PB: It’s obvious that you dedicated a lot of time to researching Code Name: Lise and your first book Into the Lion’s Mouth. Do you enjoy that part of writing a book? There must be so many stories to uncover in the archives of the SOE (Special Operations Executive)?

LL: Indeed, it all starts with research, which I do enjoy. A book is very much like a skyscraper: what you see in the bookstore with the fancy cover—all 80,000 to 100,000 words of it—is the building above the ground. But to produce that you have to dig deep first, as is done with a skyscraper before the foundation is poured. For nonfiction books, that is the research. Into the Lion’s Mouth took two years of research, and Code Name: Lise took one, but part of that shortcut was due to the overlap of WWII intelligence I had acquired from researching ILM. And it’s not just the SOE, but also MI5, MI6, BSC, the OSS (American), the French Resistance, the Abwehr (German military intelligence), and the S.D. (Nazi intelligence). So my library has books grouped in these categories.

You can easily see if a nonfiction author has dug a proper foundation by looking at the quality and depth of the end notes and bibliography. With Into the Lion’s Mouth, for example, I remember that my end notes alone were 75 pages, and that my bibliography included well over 300 sources.

PB: Tell us a little by about the SOE and the role they played in the Second World War, particularly F-section. As you say in the back of the book, it’s no always been seen as positive.

LL: Well, I don’t want to give away spoilers, but the SOE was designed to “set Europe ablaze,” as Winston Churchill famously directed. While SOE agents were classified as spies because out of uniform, they were generally tasked for sabotage operations and to assist the French Resistance. It was a very dangerous job, to put it mildly.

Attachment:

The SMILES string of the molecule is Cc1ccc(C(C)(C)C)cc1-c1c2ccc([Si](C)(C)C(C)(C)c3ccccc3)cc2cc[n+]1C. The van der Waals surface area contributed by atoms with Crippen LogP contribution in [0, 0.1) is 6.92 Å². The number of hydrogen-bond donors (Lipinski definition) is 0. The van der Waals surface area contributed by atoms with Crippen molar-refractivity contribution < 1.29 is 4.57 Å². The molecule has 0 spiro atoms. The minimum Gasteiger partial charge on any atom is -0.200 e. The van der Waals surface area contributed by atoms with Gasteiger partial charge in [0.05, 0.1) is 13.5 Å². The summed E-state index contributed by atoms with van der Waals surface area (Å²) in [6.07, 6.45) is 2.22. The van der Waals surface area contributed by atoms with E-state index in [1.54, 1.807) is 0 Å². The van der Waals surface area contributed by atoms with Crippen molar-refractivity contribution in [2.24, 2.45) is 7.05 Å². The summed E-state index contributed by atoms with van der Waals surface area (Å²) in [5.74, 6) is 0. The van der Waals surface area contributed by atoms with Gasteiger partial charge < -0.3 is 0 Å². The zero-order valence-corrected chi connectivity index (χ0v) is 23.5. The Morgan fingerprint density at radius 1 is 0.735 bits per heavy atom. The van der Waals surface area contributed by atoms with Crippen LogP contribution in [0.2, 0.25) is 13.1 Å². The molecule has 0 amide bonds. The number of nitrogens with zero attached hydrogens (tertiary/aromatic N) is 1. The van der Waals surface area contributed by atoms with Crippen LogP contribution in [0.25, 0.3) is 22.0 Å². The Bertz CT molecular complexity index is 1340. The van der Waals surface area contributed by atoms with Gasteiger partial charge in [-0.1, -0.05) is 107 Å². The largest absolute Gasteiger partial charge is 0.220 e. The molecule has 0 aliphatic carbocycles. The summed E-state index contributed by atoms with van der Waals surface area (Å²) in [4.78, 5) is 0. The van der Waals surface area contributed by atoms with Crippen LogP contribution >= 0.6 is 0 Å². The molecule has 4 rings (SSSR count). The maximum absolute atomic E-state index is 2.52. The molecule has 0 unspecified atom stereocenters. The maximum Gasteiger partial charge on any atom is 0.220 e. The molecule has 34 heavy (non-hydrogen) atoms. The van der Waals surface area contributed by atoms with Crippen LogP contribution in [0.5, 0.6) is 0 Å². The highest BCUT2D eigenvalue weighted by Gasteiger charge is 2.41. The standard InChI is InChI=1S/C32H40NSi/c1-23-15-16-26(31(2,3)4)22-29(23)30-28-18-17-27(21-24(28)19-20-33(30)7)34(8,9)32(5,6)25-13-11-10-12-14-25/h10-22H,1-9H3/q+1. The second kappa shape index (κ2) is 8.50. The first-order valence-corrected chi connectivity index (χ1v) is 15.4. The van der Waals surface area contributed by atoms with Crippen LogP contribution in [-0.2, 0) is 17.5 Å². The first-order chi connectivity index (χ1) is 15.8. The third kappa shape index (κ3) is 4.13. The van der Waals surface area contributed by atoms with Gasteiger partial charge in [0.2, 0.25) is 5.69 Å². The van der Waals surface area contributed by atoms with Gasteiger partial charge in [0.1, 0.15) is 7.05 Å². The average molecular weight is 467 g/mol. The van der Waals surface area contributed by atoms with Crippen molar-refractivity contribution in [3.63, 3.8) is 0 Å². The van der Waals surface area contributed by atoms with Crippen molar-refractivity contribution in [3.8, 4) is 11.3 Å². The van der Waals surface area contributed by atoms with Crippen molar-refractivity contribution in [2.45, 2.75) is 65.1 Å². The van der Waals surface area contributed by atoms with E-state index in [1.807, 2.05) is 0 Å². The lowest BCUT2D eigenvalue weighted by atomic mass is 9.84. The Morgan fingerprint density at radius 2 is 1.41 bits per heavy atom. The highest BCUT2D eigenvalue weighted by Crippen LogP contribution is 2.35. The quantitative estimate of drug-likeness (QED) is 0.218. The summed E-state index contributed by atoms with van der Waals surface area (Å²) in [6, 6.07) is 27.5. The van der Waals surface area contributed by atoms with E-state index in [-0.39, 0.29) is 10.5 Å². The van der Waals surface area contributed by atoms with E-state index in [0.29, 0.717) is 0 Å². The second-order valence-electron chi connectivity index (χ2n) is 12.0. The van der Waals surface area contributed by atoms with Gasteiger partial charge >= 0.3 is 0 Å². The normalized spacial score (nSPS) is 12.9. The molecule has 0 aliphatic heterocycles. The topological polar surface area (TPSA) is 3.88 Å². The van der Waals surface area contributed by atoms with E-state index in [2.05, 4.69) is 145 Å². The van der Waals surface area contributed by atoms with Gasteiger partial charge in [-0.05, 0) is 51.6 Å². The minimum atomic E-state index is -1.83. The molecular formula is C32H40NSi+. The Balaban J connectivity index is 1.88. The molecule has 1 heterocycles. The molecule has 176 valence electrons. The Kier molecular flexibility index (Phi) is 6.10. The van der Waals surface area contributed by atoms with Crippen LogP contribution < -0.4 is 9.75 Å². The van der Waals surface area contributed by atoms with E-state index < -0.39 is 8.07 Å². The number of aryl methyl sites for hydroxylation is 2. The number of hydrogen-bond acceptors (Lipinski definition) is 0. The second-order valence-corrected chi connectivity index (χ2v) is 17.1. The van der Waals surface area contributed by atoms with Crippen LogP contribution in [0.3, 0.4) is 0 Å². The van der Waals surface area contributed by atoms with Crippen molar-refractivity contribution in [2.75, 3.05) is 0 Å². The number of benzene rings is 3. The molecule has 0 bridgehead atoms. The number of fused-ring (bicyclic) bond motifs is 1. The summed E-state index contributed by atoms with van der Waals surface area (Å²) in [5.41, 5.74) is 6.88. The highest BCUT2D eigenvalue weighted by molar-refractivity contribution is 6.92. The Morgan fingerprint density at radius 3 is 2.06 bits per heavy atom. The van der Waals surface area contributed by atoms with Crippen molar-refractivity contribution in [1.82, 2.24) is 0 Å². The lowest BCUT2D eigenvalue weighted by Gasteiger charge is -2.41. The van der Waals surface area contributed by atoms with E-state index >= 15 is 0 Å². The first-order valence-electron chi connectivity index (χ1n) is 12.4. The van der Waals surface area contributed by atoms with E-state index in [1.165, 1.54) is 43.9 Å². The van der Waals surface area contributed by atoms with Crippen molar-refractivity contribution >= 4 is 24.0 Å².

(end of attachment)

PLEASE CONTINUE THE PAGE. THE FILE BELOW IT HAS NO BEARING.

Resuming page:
PB: One of the amazing things about Odette, the most decorated spy of the war, is that her story is relatively unknown. Surely as we approach the seventy-fifth anniversary of the end of the war it’s good time to remember her?

LL: Precisely why I wrote the book! Odette was famous in 1950 because that’s when the movie about her hit the UK and U.S. But that was 70 years ago, and I’ve never met a single person who has even heard of the film.

PB: Of course, because of the time lapse, the events of the war are slipping from living memory into purely written history. Do you hope that a comprehensive account of Odette’s war will help new generations discover her?

LL: Indeed, I and Odette’s family do. And as you see in Code Name: Lise, it’s not just her; there were many other heroes in the story, including Peter Churchill, Arnaud Rabinovitch (their radio operator), and Paul Frager. This not to mention the six SOE women on the train to Germany with Odette.

PB: Is it fair to say that Odette, mother, not poor but not rich, educated to school level, and living as normal a life as the war would allow, was an ordinary woman? Is Odette an example of how ordinary people rise to the challenge, achieving extraordinary things in difficult times? (She didn’t smoke, drink or swear but was a trained killer and operative.)